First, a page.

In its most recent report, the Intergovernmental Panel on Climate Change (IPCC) concluded that the legacy of past violence, manipulation of ethnic divisions by elites in Khartoum, weak conflict resolution mechanisms, systematic exclusion of local groups from political processes, and limited economic and social development were some of the causes behind the violence. However, climate change also played a key role as a trigger for the conflict. The IPCC authors argued in the report, “there is a justifiable common concern that climate change or changes in climate variability increase the risk of armed conflict”.
“We cannot continue to view human rights in conventional security terms
while overlooking important ecological factors.”
Climate change has traditionally been viewed in isolation from matters of national security and human rights. As the conflict in Darfur proves, however, the nexus between climate change and human rights is becoming ever more clear as the planet warms, changing global climate patterns and threatening vital resources. The rapid changes in climate, coupled with a boom in population, is likely to threaten the life line of many groups in Darfur and other fragile societies, ultimately leading to additional tensions and potentially violent confrontations.
Last year the Pentagon announced that climate change poses an “immediate risk to national security”, with Defense Secretary Chuck Hagel stating that climate change is a “threat multiplier” that could intensify challenges such as global instability, hunger, poverty and conflict. Similar statements have been issued by the head of the Australian military earlier this year when Lieutenant-General David Morrison noted climate change needs to be factored into future plans for our armed forces.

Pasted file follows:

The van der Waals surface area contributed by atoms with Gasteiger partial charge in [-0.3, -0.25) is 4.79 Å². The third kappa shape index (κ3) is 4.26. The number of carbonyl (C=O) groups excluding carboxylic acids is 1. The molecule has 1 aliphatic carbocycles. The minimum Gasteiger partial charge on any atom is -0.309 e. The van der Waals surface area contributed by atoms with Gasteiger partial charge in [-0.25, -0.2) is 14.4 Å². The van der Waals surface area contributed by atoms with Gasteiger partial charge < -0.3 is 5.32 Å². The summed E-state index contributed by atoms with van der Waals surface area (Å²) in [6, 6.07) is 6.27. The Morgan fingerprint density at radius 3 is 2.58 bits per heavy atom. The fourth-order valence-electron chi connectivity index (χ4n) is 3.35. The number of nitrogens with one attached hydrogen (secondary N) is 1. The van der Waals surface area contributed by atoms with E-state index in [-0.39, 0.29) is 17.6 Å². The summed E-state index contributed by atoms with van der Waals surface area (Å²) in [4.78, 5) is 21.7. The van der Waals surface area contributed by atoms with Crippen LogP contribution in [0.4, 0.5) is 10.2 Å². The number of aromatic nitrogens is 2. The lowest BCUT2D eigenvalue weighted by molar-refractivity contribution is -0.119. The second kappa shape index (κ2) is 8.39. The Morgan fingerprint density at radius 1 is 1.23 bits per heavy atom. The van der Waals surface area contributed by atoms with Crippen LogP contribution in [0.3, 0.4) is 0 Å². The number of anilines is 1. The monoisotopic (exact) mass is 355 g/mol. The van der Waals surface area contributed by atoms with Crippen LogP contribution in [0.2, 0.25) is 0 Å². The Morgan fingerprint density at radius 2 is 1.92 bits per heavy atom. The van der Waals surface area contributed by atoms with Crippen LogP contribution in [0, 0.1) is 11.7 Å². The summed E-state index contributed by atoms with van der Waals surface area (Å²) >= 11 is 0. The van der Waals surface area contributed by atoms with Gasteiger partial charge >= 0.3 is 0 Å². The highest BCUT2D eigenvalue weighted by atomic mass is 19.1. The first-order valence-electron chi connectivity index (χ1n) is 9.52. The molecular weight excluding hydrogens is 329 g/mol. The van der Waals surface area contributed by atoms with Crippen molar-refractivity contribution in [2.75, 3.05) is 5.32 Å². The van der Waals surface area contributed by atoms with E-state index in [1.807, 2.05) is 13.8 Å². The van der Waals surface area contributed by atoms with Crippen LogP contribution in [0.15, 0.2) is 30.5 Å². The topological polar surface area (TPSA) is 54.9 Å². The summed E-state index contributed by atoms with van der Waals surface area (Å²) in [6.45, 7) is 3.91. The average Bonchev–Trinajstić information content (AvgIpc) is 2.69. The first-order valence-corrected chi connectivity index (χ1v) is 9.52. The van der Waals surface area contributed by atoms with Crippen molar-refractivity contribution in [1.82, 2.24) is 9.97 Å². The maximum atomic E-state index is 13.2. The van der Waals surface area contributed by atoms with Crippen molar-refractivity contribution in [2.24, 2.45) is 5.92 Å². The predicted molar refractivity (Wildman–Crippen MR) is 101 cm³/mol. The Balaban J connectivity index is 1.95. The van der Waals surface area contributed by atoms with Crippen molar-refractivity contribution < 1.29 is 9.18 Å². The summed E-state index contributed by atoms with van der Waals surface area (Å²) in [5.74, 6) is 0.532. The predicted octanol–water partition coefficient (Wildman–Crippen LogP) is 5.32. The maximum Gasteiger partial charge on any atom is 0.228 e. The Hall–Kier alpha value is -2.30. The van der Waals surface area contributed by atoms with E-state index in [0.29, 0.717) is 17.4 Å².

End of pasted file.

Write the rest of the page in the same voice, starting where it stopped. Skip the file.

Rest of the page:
World governments have invested billions of dollars to accelerate development and human rights in fragile regions, but policy-makers risk reversing decades of progress in all areas of development if they fail to mitigate regional security tensions, particularly those sensitive to climate variability.
As the United Nations Environmental Program has noted:
Lasting peace will not be possible in Sudan so long as environmental and living conditions remain as they are today. But those conditions are now marked by shortages that pose a threat to survival (because of drought, desertification, deficient rainfall), and which are further exacerbated by global warming. The road from ecological problems to social conflicts is not one way.
It is not difficult to see that with a continued shortage of basic resources – driven in part by climate variability – and the absence of reconciliation and reparation mechanisms, peace and respect for human rights will not be coming to Darfur anytime soon. This is why we cannot continue to view human rights in conventional security terms while overlooking important ecological factors.
Under the UN Declaration of Human Rights, all human beings are granted the right to peace and security, and freedom from persecution and violence. Therefore, to better promote the cause of human rights and development around the world, particularly in fragile regions such as Sub-Saharan Africa, we must make space in our conversations for ecological factors and climate variability, and begin to view these issues as a serious threat to our security and human rights regimes.
Siamak Sam Loni serves as an executive member of the United Nations Sustainable Development Solutions Network (SDSN) Australia/Pacific Regional Centre.
Feature image: TreeAid via Flickr